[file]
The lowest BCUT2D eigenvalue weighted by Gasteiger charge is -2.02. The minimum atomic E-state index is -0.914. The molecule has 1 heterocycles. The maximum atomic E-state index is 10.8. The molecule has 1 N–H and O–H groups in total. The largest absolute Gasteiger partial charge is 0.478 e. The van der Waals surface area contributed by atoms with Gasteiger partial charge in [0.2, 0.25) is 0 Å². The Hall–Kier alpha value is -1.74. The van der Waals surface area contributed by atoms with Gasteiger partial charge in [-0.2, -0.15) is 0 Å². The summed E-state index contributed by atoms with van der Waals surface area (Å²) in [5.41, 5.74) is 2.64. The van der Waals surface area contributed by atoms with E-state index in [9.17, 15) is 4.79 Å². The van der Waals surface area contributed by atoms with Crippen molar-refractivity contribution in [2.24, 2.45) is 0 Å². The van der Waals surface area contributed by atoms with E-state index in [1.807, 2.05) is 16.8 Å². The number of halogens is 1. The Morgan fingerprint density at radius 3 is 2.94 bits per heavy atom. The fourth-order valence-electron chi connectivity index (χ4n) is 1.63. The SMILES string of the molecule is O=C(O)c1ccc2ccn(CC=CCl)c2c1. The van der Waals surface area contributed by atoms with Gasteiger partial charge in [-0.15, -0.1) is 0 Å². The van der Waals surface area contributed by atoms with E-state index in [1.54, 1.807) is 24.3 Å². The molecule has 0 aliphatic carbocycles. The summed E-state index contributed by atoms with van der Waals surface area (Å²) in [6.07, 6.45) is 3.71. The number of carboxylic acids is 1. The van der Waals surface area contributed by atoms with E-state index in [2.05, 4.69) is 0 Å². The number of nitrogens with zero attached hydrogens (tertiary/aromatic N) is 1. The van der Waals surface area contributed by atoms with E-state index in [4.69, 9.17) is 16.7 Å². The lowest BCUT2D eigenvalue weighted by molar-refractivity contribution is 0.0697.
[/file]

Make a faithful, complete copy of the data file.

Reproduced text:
The lowest BCUT2D eigenvalue weighted by Gasteiger charge is -2.02. The minimum atomic E-state index is -0.914. The molecule has 1 heterocycles. The maximum atomic E-state index is 10.8. The molecule has 1 N–H and O–H groups in total. The largest absolute Gasteiger partial charge is 0.478 e. The van der Waals surface area contributed by atoms with Gasteiger partial charge in [0.2, 0.25) is 0 Å². The Hall–Kier alpha value is -1.74. The van der Waals surface area contributed by atoms with Gasteiger partial charge in [-0.2, -0.15) is 0 Å². The summed E-state index contributed by atoms with van der Waals surface area (Å²) in [5.41, 5.74) is 2.64. The van der Waals surface area contributed by atoms with E-state index in [9.17, 15) is 4.79 Å². The van der Waals surface area contributed by atoms with Crippen molar-refractivity contribution in [2.24, 2.45) is 0 Å². The van der Waals surface area contributed by atoms with E-state index in [1.807, 2.05) is 16.8 Å². The number of halogens is 1. The Morgan fingerprint density at radius 3 is 2.94 bits per heavy atom. The fourth-order valence-electron chi connectivity index (χ4n) is 1.63. The SMILES string of the molecule is O=C(O)c1ccc2ccn(CC=CCl)c2c1. The van der Waals surface area contributed by atoms with Gasteiger partial charge in [-0.15, -0.1) is 0 Å². The van der Waals surface area contributed by atoms with E-state index in [1.54, 1.807) is 24.3 Å². The molecule has 0 aliphatic carbocycles. The summed E-state index contributed by atoms with van der Waals surface area (Å²) in [6.07, 6.45) is 3.71. The number of carboxylic acids is 1. The van der Waals surface area contributed by atoms with E-state index in [2.05, 4.69) is 0 Å². The number of nitrogens with zero attached hydrogens (tertiary/aromatic N) is 1. The van der Waals surface area contributed by atoms with E-state index in [4.69, 9.17) is 16.7 Å². The lowest BCUT2D eigenvalue weighted by molar-refractivity contribution is 0.0697.